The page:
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15 Ways of the Successful

Self-Directed Learner
 Learning Habits
 / By Jeff Cobb
 / 34 COMMENTS

The “why” of self-directed learning is survival—your own survival as an


individual, and also the survival of the human race. Clearly, we are not talking
here about something that would be nice or desirable….We are talking about
a basic human competence—the ability to learn on one’s own—that has
suddenly become a prerequisite for living in this new world. – Malcom
Knowles, 1975

While lifelong learning and self-directed learning are not equivalent, they
overlap substantially. I think the following points apply equally to both. The
successful lifelong learner is someone who:

1. Takes initiative
This first one is core to the entire concept of “self-directed.” The successful
self-directed learner does not wait for someone else to say “you must learn
this.”

2. Is comfortable with independence


Self-directed learners do not always act autonomously or independently.
Indeed, increasingly they must cultivate their networks to learn effectively.
Nonetheless, successful self-directed learners know how to be self-reliant.
3. Is persistent
Learning takes time, it takes repetition, it takes practice. Successful self-
directed learners stick to it.
4. Accepts responsibility
The successful self-directed learner embraces responsibility for doing the
work of learning and doing it well
5. Views problems as challenges, not obstacles
The successful self-directed learner embraces a growth mindset and is not
easily thwarted when the going gets tough.
6. Is capable of self-discipline
Even when learning is enjoyable (which, for the successful self-directed
learner, it usually is), it often requires discipline. The self-directed learner
knows (or learns!) how to develop and maintain discipline.
7. Has a high degree of curiosity
Successful self-directed learners have a high propensity for asking why – and
lots of other questions.
8. Has a strong desire to learn or change
The successful self-directed learner is intrinsically motivated. She has a will to
learn and sees learning as a positive path forward.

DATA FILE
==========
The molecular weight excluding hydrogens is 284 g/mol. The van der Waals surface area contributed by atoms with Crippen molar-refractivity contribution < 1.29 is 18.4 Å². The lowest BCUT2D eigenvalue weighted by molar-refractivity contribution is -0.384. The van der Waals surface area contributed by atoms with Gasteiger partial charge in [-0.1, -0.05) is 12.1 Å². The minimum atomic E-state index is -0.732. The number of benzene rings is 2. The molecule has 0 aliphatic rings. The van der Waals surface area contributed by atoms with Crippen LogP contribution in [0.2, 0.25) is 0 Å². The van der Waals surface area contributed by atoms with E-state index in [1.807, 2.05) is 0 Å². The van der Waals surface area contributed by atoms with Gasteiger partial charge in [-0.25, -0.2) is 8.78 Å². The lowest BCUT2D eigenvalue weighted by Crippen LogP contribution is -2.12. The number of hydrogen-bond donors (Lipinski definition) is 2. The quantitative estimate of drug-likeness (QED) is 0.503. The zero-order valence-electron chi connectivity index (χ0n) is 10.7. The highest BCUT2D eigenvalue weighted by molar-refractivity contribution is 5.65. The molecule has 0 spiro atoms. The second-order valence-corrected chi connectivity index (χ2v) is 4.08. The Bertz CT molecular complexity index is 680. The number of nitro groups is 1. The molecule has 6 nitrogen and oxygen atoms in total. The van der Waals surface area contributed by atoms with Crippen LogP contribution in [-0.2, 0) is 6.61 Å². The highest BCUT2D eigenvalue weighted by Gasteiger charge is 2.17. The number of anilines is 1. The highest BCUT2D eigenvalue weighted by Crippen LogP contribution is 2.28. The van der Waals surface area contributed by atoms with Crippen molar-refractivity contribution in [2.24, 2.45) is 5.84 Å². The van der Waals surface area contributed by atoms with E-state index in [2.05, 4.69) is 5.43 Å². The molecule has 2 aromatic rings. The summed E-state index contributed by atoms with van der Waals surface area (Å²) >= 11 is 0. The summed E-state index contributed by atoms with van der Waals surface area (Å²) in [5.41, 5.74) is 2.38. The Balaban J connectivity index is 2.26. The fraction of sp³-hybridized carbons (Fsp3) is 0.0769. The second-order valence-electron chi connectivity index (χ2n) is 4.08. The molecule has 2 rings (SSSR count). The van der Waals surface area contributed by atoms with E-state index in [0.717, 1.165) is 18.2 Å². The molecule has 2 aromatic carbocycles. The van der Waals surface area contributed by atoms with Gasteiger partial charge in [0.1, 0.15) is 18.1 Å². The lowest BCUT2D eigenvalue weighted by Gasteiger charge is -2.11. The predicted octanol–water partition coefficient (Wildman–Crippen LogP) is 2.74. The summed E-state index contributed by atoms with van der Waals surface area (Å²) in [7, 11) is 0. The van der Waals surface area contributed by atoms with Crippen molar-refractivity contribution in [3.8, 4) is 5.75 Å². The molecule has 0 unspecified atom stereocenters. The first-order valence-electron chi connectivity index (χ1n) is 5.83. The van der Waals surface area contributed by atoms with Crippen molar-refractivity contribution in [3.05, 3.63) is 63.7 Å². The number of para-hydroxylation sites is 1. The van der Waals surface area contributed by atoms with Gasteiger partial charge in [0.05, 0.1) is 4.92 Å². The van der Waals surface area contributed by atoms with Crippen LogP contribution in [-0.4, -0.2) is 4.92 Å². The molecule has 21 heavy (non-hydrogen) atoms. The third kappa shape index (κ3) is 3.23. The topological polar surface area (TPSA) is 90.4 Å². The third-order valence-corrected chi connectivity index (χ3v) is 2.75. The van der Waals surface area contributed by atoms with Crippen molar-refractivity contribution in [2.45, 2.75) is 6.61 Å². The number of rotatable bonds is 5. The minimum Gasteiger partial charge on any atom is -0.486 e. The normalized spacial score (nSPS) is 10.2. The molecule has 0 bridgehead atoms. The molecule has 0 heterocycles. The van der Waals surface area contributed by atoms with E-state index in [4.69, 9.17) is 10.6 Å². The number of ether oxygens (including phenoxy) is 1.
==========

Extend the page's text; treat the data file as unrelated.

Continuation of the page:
9. Is self-confident
Successful self-directed learners have a solid sense of “self-efficacy” – the
belief that one is capable of performing in a certain manner to attain certain
goals
10. Is able to use basic study skills
As I have said here before, skills like taking notes effectively are useful for a
lifetime. The self-directed learner knows this.
11. Organizes his or her time
While self-directed learning does not require the obsession with productivity
that seems to be everywhere on the Interweb, the successful self-directed
learner nonetheless knows how to find and manage time effectively to allow
for learning.
12. Sets an appropriate pace for learning
The successful self-directed learner recognizes that learning is as much (if not
more) about the process than the outcome and doesn’t try to do too much too
fast.

13. Develops a plan for completing work


Setting a plan is part of setting the pace and ultimately reaching the
destination. The successful self-directed learner recognizes this.

14. Has a tendency to be goal-oriented


While not all self-directed learners consciously set goals, they nonetheless
tend to have an end in mind when they start down the learning path.
15. Enjoys learning
The proverbial bottom line: the successful self-directed learner simply likes to
learn.
**

How well do these points describe you as a learner?

How effectively are you cultivating these ways in those you teach (your
children, you members, you employees, your students – you name it.)

Please comment and share. Also, if you are – or aspire to be – a serious


lifelong learner – I encourage you to sign up for my newsletter to get a
weekly reflection question.
Jeff

P.S. – These “ways” have been extracted from a description in a 1977 survey
that ultimately led to development of the Self-Directed Learning Readiness
Scale, which was subsequently renamed the Learning Preferences
Assessment. In the post above, I have expanded upon the characteristics
highlighted in the description with my own comments.

A highly self-directed learner, based on the survey results, is one


who exhibits initiative, independence, and persistence in learning; one
who accepts responsibility for his or her own learning and views
problems as challenges, not obstacles; one who is capable of self-
discipline and has a high degree of curiosity; one who has a strong
desire to learn or change and is self-confident; one who is able to use
basic study skills, organize his or her time and set an appropriate pace
for learning, and to develop a plan for completing work; one who enjoys
learning and has a tendency to be goal-oriented. (Guglielmino, 1977/78,
p.73)
If you like this post, you may also like Applying the 6 Key Principles of Adult
Learning to Yourself.